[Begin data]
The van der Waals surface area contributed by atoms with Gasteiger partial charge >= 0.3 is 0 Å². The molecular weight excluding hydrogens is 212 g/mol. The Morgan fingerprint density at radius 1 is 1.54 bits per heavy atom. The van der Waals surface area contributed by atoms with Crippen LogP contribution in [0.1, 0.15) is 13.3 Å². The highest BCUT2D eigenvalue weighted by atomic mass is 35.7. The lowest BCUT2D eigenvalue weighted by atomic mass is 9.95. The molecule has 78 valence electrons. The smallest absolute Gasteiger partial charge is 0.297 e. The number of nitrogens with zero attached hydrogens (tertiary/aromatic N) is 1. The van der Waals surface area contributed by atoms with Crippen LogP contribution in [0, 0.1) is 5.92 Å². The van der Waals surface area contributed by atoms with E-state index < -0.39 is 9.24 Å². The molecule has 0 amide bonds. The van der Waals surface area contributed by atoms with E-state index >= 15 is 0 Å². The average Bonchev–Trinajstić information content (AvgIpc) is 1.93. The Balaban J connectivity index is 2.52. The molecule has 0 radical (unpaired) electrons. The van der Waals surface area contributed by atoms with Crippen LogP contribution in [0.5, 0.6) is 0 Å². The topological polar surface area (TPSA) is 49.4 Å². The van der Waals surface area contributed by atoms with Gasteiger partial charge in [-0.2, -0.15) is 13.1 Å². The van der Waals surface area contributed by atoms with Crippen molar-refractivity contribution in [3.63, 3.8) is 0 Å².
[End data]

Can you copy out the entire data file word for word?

The van der Waals surface area contributed by atoms with Gasteiger partial charge >= 0.3 is 0 Å². The molecular weight excluding hydrogens is 212 g/mol. The Morgan fingerprint density at radius 1 is 1.54 bits per heavy atom. The van der Waals surface area contributed by atoms with Crippen LogP contribution in [0.1, 0.15) is 13.3 Å². The highest BCUT2D eigenvalue weighted by atomic mass is 35.7. The lowest BCUT2D eigenvalue weighted by atomic mass is 9.95. The molecule has 78 valence electrons. The smallest absolute Gasteiger partial charge is 0.297 e. The number of nitrogens with zero attached hydrogens (tertiary/aromatic N) is 1. The van der Waals surface area contributed by atoms with Crippen LogP contribution in [0, 0.1) is 5.92 Å². The van der Waals surface area contributed by atoms with E-state index < -0.39 is 9.24 Å². The molecule has 0 amide bonds. The van der Waals surface area contributed by atoms with E-state index >= 15 is 0 Å². The average Bonchev–Trinajstić information content (AvgIpc) is 1.93. The Balaban J connectivity index is 2.52. The molecule has 0 radical (unpaired) electrons. The van der Waals surface area contributed by atoms with Crippen LogP contribution in [0.5, 0.6) is 0 Å². The topological polar surface area (TPSA) is 49.4 Å². The van der Waals surface area contributed by atoms with Gasteiger partial charge in [-0.2, -0.15) is 13.1 Å². The van der Waals surface area contributed by atoms with Crippen molar-refractivity contribution in [3.63, 3.8) is 0 Å².